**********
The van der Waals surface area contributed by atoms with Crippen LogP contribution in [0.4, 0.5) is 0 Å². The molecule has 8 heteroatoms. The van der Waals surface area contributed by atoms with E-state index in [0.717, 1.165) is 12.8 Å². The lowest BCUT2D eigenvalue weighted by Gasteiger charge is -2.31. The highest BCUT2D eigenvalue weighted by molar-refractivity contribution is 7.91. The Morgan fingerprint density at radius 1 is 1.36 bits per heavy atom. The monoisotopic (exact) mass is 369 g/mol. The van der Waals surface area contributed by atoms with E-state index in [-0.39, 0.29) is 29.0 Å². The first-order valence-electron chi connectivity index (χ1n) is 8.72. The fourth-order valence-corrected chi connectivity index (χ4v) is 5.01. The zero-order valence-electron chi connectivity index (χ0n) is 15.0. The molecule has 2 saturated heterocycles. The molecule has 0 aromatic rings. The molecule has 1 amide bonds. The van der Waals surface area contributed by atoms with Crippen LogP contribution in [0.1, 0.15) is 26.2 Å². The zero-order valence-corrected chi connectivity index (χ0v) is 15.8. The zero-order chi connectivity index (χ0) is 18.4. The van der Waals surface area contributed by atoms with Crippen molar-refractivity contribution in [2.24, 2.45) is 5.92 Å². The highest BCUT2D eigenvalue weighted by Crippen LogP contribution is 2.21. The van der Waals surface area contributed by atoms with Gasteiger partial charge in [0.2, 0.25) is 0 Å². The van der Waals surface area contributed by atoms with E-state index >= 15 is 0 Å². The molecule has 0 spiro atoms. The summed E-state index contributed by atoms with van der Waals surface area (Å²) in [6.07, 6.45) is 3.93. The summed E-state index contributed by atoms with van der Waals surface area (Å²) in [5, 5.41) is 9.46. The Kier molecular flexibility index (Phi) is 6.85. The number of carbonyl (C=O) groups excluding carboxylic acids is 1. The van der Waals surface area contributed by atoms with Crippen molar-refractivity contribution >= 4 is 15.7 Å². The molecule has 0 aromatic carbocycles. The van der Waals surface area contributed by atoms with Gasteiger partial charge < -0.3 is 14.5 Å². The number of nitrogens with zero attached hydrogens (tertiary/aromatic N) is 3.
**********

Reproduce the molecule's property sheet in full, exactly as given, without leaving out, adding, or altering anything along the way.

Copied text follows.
The van der Waals surface area contributed by atoms with Crippen LogP contribution in [0.4, 0.5) is 0 Å². The molecule has 8 heteroatoms. The van der Waals surface area contributed by atoms with E-state index in [0.717, 1.165) is 12.8 Å². The lowest BCUT2D eigenvalue weighted by Gasteiger charge is -2.31. The highest BCUT2D eigenvalue weighted by molar-refractivity contribution is 7.91. The Morgan fingerprint density at radius 1 is 1.36 bits per heavy atom. The monoisotopic (exact) mass is 369 g/mol. The van der Waals surface area contributed by atoms with E-state index in [-0.39, 0.29) is 29.0 Å². The first-order valence-electron chi connectivity index (χ1n) is 8.72. The fourth-order valence-corrected chi connectivity index (χ4v) is 5.01. The zero-order valence-electron chi connectivity index (χ0n) is 15.0. The molecule has 2 saturated heterocycles. The molecule has 0 aromatic rings. The molecule has 1 amide bonds. The van der Waals surface area contributed by atoms with Crippen LogP contribution in [0.1, 0.15) is 26.2 Å². The zero-order valence-corrected chi connectivity index (χ0v) is 15.8. The zero-order chi connectivity index (χ0) is 18.4. The van der Waals surface area contributed by atoms with Crippen molar-refractivity contribution in [2.24, 2.45) is 5.92 Å². The highest BCUT2D eigenvalue weighted by Crippen LogP contribution is 2.21. The van der Waals surface area contributed by atoms with Gasteiger partial charge in [0.2, 0.25) is 0 Å². The van der Waals surface area contributed by atoms with E-state index >= 15 is 0 Å². The molecule has 0 spiro atoms. The summed E-state index contributed by atoms with van der Waals surface area (Å²) in [6.07, 6.45) is 3.93. The summed E-state index contributed by atoms with van der Waals surface area (Å²) in [5, 5.41) is 9.46. The Kier molecular flexibility index (Phi) is 6.85. The number of carbonyl (C=O) groups excluding carboxylic acids is 1. The van der Waals surface area contributed by atoms with Crippen molar-refractivity contribution >= 4 is 15.7 Å². The molecule has 0 aromatic carbocycles. The van der Waals surface area contributed by atoms with Gasteiger partial charge < -0.3 is 14.5 Å². The number of nitrogens with zero attached hydrogens (tertiary/aromatic N) is 3.